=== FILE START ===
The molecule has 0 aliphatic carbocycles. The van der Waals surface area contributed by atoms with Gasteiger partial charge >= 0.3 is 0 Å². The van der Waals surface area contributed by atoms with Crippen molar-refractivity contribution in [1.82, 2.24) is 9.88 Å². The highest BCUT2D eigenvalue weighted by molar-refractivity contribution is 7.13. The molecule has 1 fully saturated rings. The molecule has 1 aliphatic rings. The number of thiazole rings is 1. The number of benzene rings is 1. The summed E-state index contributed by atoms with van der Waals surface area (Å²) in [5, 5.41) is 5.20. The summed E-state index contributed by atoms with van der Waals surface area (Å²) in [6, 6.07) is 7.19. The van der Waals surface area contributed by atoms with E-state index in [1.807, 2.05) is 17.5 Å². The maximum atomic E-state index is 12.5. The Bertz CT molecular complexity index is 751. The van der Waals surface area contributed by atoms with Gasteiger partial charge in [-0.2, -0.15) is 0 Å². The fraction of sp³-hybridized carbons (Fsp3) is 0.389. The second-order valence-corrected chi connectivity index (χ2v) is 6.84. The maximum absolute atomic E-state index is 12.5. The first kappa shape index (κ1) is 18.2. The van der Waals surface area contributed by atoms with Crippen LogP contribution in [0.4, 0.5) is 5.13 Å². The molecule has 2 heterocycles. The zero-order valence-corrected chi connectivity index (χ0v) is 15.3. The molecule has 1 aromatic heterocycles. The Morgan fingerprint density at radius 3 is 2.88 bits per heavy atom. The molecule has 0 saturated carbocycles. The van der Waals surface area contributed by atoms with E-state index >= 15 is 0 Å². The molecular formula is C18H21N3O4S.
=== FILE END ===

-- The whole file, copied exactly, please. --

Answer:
The molecule has 0 aliphatic carbocycles. The van der Waals surface area contributed by atoms with Gasteiger partial charge >= 0.3 is 0 Å². The van der Waals surface area contributed by atoms with Crippen molar-refractivity contribution in [1.82, 2.24) is 9.88 Å². The highest BCUT2D eigenvalue weighted by molar-refractivity contribution is 7.13. The molecule has 1 fully saturated rings. The molecule has 1 aliphatic rings. The number of thiazole rings is 1. The number of benzene rings is 1. The summed E-state index contributed by atoms with van der Waals surface area (Å²) in [5, 5.41) is 5.20. The summed E-state index contributed by atoms with van der Waals surface area (Å²) in [6, 6.07) is 7.19. The van der Waals surface area contributed by atoms with E-state index in [1.807, 2.05) is 17.5 Å². The maximum atomic E-state index is 12.5. The Bertz CT molecular complexity index is 751. The van der Waals surface area contributed by atoms with Gasteiger partial charge in [-0.2, -0.15) is 0 Å². The fraction of sp³-hybridized carbons (Fsp3) is 0.389. The second-order valence-corrected chi connectivity index (χ2v) is 6.84. The maximum absolute atomic E-state index is 12.5. The first kappa shape index (κ1) is 18.2. The van der Waals surface area contributed by atoms with Crippen LogP contribution in [0.4, 0.5) is 5.13 Å². The molecule has 2 heterocycles. The zero-order valence-corrected chi connectivity index (χ0v) is 15.3. The molecule has 1 aromatic heterocycles. The Morgan fingerprint density at radius 3 is 2.88 bits per heavy atom. The molecule has 0 saturated carbocycles. The van der Waals surface area contributed by atoms with E-state index >= 15 is 0 Å². The molecular formula is C18H21N3O4S.